The survey found nearly 40 percent of organisations don’t have a big data strategy because they can’t see a path around the skills and communications challenges.

Big data expectations

Despite the drawbacks, respondents think big data can improve their businesses.

The report says 92 percent of businesses rely on internal data, while 53 percent take data from third-party providers, 37 percent use social media sources for data insight.

Machine generated data is on the rise with 20 percent of companies using sensors, smart grid, RFID, network logs and telematics.

Steve Abley says GIS (geographic information systems) has taken off in New Zealand to the point where he has set up a new Christchurch-based business to meet growing demand for GIS analysis. The new company was launched at this week’s New Zealand Esri User Conference in Auckland.

Abley’s Interpret Geospatial Solutions was originally a division of Abley Transportation Consultants, but is now a stand-alone brand. He said the new business will focus on revealing the facts lying behind geospatial data.

GIS is a digital mapping technology that gives users insight into information by linking it to maps. It has been widely used by organisations such as local councils, central government and utility companies for many years.

More recently other industries have woken up to the potential of geospatial information combined with big data for planning purposes. Abley intends to target these opportunities.

Interpret managing director Abley says the company’s name reflects the kind of work it will be doing. It will turn complex sets of data into meaningful information than can be acted on. “This often means finding patterns that are not immediately obvious”, he says.

As an illustration he points to the company’s role helping the NZTA compile its 100 worst intersections list. He says historically road funding was distributed on the basis of the number of crashes at an intersection, an approach he describes as “putting the ambulance at the bottom of the cliff”.

Interpret’s GIS analysis helped by highlighting potential risks, forecasting events and telling the NZTA where to look for potential dangers. The analysis also takes into account the kind of crash – some being more dangerous than others.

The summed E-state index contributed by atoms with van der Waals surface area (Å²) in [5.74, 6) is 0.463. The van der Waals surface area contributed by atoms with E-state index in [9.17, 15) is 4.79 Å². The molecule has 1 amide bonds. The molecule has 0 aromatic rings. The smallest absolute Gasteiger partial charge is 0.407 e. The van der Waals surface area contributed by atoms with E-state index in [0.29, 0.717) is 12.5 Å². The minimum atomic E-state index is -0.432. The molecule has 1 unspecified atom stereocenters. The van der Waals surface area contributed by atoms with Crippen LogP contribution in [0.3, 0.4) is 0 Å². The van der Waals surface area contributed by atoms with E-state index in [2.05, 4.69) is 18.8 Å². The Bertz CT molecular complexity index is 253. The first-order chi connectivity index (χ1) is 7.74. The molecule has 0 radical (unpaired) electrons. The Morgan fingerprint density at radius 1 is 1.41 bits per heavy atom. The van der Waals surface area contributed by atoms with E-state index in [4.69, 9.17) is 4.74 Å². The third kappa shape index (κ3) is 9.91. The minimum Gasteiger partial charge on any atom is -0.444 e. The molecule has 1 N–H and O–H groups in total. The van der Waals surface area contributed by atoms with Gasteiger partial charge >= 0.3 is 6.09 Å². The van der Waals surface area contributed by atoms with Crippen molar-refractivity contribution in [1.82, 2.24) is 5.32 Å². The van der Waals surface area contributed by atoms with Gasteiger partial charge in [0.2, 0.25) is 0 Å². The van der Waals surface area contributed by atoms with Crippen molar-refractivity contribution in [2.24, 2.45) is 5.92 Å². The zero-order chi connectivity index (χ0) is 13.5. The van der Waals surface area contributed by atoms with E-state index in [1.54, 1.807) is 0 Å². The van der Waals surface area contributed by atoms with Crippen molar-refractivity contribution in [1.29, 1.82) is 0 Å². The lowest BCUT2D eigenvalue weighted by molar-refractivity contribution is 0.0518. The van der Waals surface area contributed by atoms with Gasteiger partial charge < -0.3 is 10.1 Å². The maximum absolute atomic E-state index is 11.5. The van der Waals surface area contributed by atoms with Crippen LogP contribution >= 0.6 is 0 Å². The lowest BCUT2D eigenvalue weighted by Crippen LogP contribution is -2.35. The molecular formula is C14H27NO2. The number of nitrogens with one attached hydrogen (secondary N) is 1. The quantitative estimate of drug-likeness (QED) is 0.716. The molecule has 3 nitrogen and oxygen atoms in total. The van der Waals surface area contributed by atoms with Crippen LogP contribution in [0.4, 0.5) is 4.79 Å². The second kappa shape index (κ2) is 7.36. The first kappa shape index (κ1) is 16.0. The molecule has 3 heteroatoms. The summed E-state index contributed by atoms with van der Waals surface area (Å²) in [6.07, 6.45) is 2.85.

Abley says New Zealand is now recognised internationally as something of a world leader doing groundbreaking work on road safety. Underlining this is a recent project which has seen the Christchurch-based company work with the Mexican government to produce a web-based tool to display road safety information.

 

My 3,000 word feature on big data is now online at New Zealand Management’s website.

I wrote the story for a non-technical business audience. If you are a big data geek you probably won’t like it. If you’re technical, but work in a different area it might be a useful background read. I recommend business readers buy the printed magazine, that much text is often heavy going on-screen.

When I wrote the story I asked interviewees if there is a real need for big data in a small country like New Zealand. The question hangs a little on how you define big data, some people see it as dealing with databases that are too large and complex for conventional database management software and tools. Others regard it more as a state-of-mind and a collection of concepts.

Either way, there are real big data projects in New Zealand – they mainly involve collecting location data from mobile phones or social media messages, you are being watched. Away from the gargantuan projects, there are plenty of New Zealand companies using big data techniques.

One conclusion from researching the story is that there is a huge demand for people with analytical skills coupled with business savvy to interpret big data. I’m probably a little too long in the tooth to handle this work now – but science graduates like me who are looking for a change of direction should consider retraining for analytical jobs.